Is it unfair to offer the address just noticed, as an instance illustrative of the premises ? For with all our respect for the august assembly, where the motion for it was made and carried, and our homage to the virtues and talents which that assembly includes; might not every member of it, have questioned his sincerity in a proceeding, ostensibly bottomed upon principles of humanity, philantrophy and benevolence, if he had for a moment glanced at, or adverted to the practice of impressing and forcing to go to war and to fight against their will, not only legions of his own countrymen, but thousands of foreigners who have neither interest or concern in his quarrels, nor can derive benefit or advantage from his successes! Is liberty dearer, or more desirable to the untamed savage, for whom an enlightened policy, would be solicitous to invent restraint, than to the man who inheriting a rationel and civilised freedom, has learnt, by habit, or by education to know its value, and to use it well ?
Is it more repugnant to the liberties of man, to take from his home, and separate from his wife and child, and translate him from rudeness, to a peaceful and industrious employment, an African! than it is, to catch up a free born son of Europe or America, and without regard to whether he is of the same national description as myself, or for a moment consulting his disposition or motives of either affection or animosity to the party against which I am going to array him; force him from all his connections, and compell him to sustain a part in my quarrels, and share in conflicts where none of the merit or renown can belong to fim, and where both are measured by the number of mangled bodies of the slain and wounded, with which the earth is made to groan?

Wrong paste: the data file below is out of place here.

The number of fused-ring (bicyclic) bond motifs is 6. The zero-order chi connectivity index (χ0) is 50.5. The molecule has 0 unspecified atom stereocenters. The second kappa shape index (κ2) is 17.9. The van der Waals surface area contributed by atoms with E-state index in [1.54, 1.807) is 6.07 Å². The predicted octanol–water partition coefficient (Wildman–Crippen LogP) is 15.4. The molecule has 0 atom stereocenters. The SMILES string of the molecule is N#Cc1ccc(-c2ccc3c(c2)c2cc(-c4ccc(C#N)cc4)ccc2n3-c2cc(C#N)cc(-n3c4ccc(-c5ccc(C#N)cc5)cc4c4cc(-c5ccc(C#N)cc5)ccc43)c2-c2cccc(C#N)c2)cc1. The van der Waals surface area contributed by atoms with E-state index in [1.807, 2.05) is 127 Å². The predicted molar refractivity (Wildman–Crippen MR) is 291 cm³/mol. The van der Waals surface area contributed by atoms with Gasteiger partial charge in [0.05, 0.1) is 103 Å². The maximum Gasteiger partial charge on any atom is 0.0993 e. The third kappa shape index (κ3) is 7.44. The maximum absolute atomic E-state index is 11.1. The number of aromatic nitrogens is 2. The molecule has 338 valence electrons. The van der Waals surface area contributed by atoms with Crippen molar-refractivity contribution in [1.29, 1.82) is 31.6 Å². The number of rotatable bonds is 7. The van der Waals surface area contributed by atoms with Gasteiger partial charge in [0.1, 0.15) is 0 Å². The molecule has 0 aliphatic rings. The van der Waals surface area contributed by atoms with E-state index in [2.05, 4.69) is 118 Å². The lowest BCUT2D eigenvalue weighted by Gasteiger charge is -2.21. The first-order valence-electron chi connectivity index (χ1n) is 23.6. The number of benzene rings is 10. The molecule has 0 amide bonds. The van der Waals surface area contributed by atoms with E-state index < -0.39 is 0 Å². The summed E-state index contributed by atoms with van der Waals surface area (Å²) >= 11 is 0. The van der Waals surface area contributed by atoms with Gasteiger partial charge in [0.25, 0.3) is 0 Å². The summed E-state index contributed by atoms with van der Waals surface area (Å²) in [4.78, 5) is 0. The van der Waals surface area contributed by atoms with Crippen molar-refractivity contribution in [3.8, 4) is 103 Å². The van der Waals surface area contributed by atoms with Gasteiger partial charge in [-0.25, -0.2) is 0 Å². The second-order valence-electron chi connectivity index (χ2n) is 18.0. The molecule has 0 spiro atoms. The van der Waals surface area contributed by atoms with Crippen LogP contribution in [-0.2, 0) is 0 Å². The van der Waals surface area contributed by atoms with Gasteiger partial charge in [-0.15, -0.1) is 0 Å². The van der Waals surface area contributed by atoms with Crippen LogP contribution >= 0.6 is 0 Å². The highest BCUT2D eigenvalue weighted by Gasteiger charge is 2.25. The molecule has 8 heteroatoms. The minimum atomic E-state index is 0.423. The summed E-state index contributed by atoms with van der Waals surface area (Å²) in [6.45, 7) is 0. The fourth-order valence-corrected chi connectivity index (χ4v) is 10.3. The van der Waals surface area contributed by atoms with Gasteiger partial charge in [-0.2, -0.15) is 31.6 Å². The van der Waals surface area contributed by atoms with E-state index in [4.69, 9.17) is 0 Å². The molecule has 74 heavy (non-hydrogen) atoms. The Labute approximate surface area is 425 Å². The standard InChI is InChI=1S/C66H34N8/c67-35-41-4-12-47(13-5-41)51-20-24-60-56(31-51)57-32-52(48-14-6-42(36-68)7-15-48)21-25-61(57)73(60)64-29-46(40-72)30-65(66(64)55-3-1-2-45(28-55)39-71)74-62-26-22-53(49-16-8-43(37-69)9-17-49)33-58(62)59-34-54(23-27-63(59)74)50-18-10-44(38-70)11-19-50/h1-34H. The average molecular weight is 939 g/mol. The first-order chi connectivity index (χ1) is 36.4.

Num. 161. Vol. IV. Saturday, september 3, 1814.
Gustavia, September 3, 1814.
The abolition of the Slave Trade, a subject on which we beleived nothing new could be said, seems nevertheless to occupy all ranks of the people of England. Lord Grenville's motion to call upon Ministers for the papers which passed in the late negociations at Paris in order that it might appear to what cause it was owing, that the concurrence of France in its immediate suppression was not obtained, being negatived, a protest was entered on the journals of the House, by several Peers, among whom we perceive the names of two of the Royal Dukes.
On this subject, declamation has been exhausted. Every Theorist in the cause of humanity has had is share in decrying and hunting down. The principle, we acknowledge, more than the practice, is insusceptible of defence. But in all the recent hue and cry against it, and against the ministers who stipulated in favor of France for the continuation of the trade for the very restricted term of five years; not one word has been uttered on that most abominable of all abominations, the revival and re-establishment of the inquisition in Spain. If the latter events of the war, and certain contingent circumstances, not yet developed, which independently of strength and skill led to the ultimate success of the allies gave England any decided weight in the negotiations, would it have been discreditable to her to interpose it for the explosion, the utter unqualified extinction of that damnable instrument of vengeance and despotism, the inquisition? which not content with inflicting slavery and tortures on the body, would keep the soul in thraldom too.